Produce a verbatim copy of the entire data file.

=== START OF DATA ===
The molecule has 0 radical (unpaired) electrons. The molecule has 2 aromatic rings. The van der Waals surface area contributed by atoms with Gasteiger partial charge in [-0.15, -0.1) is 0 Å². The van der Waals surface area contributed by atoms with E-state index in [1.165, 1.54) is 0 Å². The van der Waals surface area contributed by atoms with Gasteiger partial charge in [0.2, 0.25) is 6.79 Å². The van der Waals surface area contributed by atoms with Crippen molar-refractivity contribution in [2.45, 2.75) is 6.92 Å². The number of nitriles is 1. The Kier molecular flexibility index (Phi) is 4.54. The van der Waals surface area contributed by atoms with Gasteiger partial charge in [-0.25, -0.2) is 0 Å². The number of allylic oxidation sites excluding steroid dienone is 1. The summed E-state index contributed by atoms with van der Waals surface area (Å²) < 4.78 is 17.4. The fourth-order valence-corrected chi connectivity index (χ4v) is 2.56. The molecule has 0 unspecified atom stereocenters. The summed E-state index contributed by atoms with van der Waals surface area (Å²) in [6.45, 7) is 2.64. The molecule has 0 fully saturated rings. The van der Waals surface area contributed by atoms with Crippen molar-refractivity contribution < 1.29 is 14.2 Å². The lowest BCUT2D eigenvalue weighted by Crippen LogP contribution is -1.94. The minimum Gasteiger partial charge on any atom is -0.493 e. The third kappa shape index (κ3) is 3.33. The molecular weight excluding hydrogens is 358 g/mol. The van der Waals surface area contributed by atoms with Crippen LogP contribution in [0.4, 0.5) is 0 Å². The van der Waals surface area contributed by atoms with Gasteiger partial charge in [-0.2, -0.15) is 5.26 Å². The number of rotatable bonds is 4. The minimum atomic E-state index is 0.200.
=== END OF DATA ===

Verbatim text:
The molecule has 0 radical (unpaired) electrons. The molecule has 2 aromatic rings. The van der Waals surface area contributed by atoms with Gasteiger partial charge in [-0.15, -0.1) is 0 Å². The van der Waals surface area contributed by atoms with E-state index in [1.165, 1.54) is 0 Å². The van der Waals surface area contributed by atoms with Gasteiger partial charge in [0.2, 0.25) is 6.79 Å². The van der Waals surface area contributed by atoms with Crippen molar-refractivity contribution in [2.45, 2.75) is 6.92 Å². The number of nitriles is 1. The Kier molecular flexibility index (Phi) is 4.54. The van der Waals surface area contributed by atoms with Gasteiger partial charge in [-0.25, -0.2) is 0 Å². The number of allylic oxidation sites excluding steroid dienone is 1. The summed E-state index contributed by atoms with van der Waals surface area (Å²) < 4.78 is 17.4. The fourth-order valence-corrected chi connectivity index (χ4v) is 2.56. The molecule has 0 unspecified atom stereocenters. The summed E-state index contributed by atoms with van der Waals surface area (Å²) in [6.45, 7) is 2.64. The molecule has 0 fully saturated rings. The van der Waals surface area contributed by atoms with Crippen molar-refractivity contribution < 1.29 is 14.2 Å². The lowest BCUT2D eigenvalue weighted by Crippen LogP contribution is -1.94. The minimum Gasteiger partial charge on any atom is -0.493 e. The third kappa shape index (κ3) is 3.33. The molecular weight excluding hydrogens is 358 g/mol. The van der Waals surface area contributed by atoms with Crippen LogP contribution in [0.4, 0.5) is 0 Å². The van der Waals surface area contributed by atoms with Gasteiger partial charge in [-0.2, -0.15) is 5.26 Å². The number of rotatable bonds is 4. The minimum atomic E-state index is 0.200.